Storing fresh potatoes in the back country

9:53 a.m. on July 12, 2016 (EDT)
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I am looking for advice from anyone who has taken fresh, whole potatoes into the back country. I will be going for only two days in a warm in the day, cool at night environment with bears, raccoons and with my luck, Sasquatch around. So all food will be hoisted up a tree most of the time, say and night, hot and cool. When I go by myself I have everything dehydrated and don't mind less than perfect results. My companion this trip is just edging into back country camping and I would prefer to use whole potatoes rather than flakes.

I am concerned that double or triple bagging as I do, will trap moisture from the potatoes in the Zip-loc style bags and make the potatoes either mouldy and/or inedible.

Does anyone have experience with this?

10:14 a.m. on July 12, 2016 (EDT)
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Never carry potatoes but I do bring fruit, especially apples, quite often. I don't pack them with the rest of my food except at night. During the day I let them ride in an open topped produce bag inside my pack so moisture isn't sealed in but they are still wrapped up. I'd guess similar would work for potatoes.

You planning on roasting them in a fire? Oh, and welcome to TS!

12:44 p.m. on July 12, 2016 (EDT)
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Thanks, Stranger! That makes perfect sense. I am sure that would be fine for the short period we will be out there.

1:30 p.m. on July 18, 2016 (EDT)
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Wrap them in foil, poked and spiced so you can toss them right in the fire to bake.  Potatoes keep really well, you'll have no issues with them going bad as long as you aren't gone over a week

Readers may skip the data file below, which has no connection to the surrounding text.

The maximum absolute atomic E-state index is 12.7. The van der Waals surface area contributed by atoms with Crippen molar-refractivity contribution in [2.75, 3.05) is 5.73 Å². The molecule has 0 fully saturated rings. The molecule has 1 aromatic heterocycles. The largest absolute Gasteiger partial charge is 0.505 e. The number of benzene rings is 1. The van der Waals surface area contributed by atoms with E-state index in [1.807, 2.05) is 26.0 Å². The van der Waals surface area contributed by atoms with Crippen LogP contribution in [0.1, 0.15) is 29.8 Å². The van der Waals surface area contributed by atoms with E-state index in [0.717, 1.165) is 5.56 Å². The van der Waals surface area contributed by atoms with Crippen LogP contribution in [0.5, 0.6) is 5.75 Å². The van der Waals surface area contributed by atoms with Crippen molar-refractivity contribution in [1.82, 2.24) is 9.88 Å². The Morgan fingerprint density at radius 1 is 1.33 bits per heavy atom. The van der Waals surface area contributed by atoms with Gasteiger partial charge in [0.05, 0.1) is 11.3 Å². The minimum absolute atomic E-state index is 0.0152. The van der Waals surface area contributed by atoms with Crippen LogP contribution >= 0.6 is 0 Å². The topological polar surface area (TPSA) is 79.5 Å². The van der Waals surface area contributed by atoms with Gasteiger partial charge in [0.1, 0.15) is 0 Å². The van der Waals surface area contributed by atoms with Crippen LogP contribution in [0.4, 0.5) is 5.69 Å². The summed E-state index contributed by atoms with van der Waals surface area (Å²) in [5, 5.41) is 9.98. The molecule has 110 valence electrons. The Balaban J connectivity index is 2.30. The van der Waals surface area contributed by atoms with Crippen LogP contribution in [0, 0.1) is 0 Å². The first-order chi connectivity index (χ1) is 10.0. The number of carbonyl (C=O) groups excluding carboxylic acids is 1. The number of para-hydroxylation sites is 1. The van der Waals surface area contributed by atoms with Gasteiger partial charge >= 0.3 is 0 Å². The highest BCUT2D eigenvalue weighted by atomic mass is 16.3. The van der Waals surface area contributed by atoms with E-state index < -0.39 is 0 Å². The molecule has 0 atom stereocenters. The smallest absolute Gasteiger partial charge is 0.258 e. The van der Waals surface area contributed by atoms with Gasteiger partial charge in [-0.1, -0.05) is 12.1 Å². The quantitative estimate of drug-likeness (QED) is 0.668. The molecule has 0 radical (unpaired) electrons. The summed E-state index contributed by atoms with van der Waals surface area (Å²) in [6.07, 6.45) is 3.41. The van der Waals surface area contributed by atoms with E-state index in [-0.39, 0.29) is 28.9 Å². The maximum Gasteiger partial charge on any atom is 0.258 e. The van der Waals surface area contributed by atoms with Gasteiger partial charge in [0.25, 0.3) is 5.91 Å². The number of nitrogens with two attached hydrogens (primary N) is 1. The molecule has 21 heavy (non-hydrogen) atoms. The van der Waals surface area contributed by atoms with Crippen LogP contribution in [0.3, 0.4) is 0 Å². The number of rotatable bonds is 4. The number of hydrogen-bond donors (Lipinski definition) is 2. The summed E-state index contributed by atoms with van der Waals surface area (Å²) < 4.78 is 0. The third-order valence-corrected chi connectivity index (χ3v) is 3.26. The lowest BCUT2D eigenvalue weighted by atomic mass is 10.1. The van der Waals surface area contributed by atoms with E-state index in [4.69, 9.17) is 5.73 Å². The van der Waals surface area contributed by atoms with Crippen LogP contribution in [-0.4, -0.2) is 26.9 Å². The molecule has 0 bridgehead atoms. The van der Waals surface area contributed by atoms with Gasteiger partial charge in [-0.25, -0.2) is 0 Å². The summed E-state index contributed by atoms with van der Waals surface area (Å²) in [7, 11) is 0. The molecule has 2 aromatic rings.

12:47 a.m. on July 19, 2016 (EDT)
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An excellent substitute for flakes is the dried hash-browns...usually next to the flakes. I have fried...roasted...and stewed them with great results. If you are not cooking them with fresh food items you may need to reconstitute them first...but generally I wrap them up...or put them in a closed pot with other foods and they come back on their own by the time the other foods have cooked through/become tender.

1:47 p.m. on July 21, 2016 (EDT)
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Spuds will be fine for longer than you want to be out there. I went on a pack trip once and we had an extra horse so we packed a whole bag of potatoes and corn on the cob for a week with no problems.

11:21 a.m. on July 26, 2016 (EDT)
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Thanks, everyone. We just returned from what turned out to be far too easy (in that it was only a 15 minute paddle from "civilized" campsites ) back country camping and, as shameful as it is, I ran out of time for planning....  and turned over all meal planning to my girlfriend. It turned out to be pasta, not potatoes.

April 7, 2020
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